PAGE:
In fairy tales, only a magic wand could turn a frog into a prince or a mouse into a horse! But in the real world, turning one living being into another is not so easy. In recent years, scientists have discovered how to do this, using tiny individual living cells: induced pluripotent stem cells. Scientists are able to return adult cells to the embryonic state and then manipulate them to recreate a particular tissue. Today, a new model could eliminate this tedious process, removing the intermediate step and directly programming the cells to become what we want them to become. Magic!?
" Ahe cells in our body always specialize on their own.my ", explained bioinformatics researcher Indika Rajapakse from the University of Michigan. « What we're proposing could be a shortcut to help any cell become a targeted cell type.... »
The roots of this new research framework go back to the discovery of induced pluripotent stem cells and the work of researchers at the Fred Hutchinson Cancer Research Centre in 1989, which led to a method for transforming adult skin cells into muscle cells.
In fact, the team behind this method won the Nobel Prize for discovering how to take an ordinary human skin cell and turn it into a stem cell, a cell similar in type to those in the embryo. With hard work, these cells can grow to become any other type of cell in the body. Over the past decade, this time-consuming transformation technique has led to discoveries about many diseases, from birth defects to cancer.
But what if scientists could take a shortcut and go directly from a skin cell to any other cell?
A new article, published in Proceedings of the National Academy of SciencesThe second technique, which produces induced pluripotent stem cells, outlines one way to do this - and to avoid all the intermediate steps involved in the other technique, which produces induced pluripotent stem cells.
To achieve this feat, scientists exposed cells to a protein called transcription factor (TF), which helps regulate the expression of genes in cells, determine the type of cells they become, as well as cell division, growth and death.
In the 1989 research, the team worked with a TF molecule called MyoD, and the team that discovered the technique to induce pluripotent stem cells did so by manipulating cells with TFs called POU5F1, SOX2, KLF4 and MYC.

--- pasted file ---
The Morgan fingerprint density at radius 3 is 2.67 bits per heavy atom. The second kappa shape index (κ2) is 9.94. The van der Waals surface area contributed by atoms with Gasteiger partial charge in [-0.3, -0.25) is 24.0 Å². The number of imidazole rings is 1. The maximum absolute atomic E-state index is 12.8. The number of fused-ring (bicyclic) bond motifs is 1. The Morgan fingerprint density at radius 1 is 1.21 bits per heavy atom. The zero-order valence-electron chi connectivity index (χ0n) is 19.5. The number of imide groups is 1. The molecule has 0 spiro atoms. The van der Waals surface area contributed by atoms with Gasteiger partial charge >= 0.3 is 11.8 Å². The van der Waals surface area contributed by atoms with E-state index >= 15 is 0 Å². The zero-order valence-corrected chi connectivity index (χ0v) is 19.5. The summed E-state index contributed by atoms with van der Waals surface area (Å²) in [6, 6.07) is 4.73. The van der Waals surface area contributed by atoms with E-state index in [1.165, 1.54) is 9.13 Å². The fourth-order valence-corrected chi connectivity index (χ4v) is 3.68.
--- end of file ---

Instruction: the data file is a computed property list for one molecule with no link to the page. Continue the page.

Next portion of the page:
Today, Rajapakse and his fellow researchers have taken this research on TFs and combined it with new approaches to DNA and genome structures to develop a mathematical algorithm that they believe successfully predicts the factors known to reprogram cells.
In other words, rather than using one or a few TFs to manipulate cells towards differentiation, their model relies on 3D representations of the genome (called Hi-C data) to map the right timing and sequence of TF injection to produce the specific cell types desired.
" We now have so much data on the activity of RNAs and transcription factors, as well as information on chromosome configuration obtained from high-level data that tells us how often two pieces of chromatin are in close proximity to each other, that we believe we can move from the initial configuration of the cell to the desired configuration. ", explains Mr. Rajapakse.
Such research is particularly exciting because it could not only hypothetically help us produce all kinds of needed tissues, but also help us transform the approach of doctors to diseases such as cancer and genetic disorders by helping them reprogram the very cells that make tissues malignant or dangerous into something benign and safe.
At present, much of the work is theoretical and hasn't been done in a laboratory setting, but Rajapakse and her team are now looking to implement experiments, as well as publish their research, so that other scientists will also be able to use the algorithm - whether to fight cancer, or to push the model into other areas.
" This algorithm provides a blueprint that has important implications for cancer, in that we believe that cancer stem cells can be derived from normal stem cells through similar reprogramming pathways. "says Max Wicha, a stem cell biologist and professor of oncology at the University of Michigan, who co-authored the PNAS article.
" This work also has important implications for regenerative medicine and tissue engineering, as it provides a model for the generation of any type of cells. "he continues. « It also demonstrates the beauty of combining mathematics and biology to unravel the mysteries of nature.. »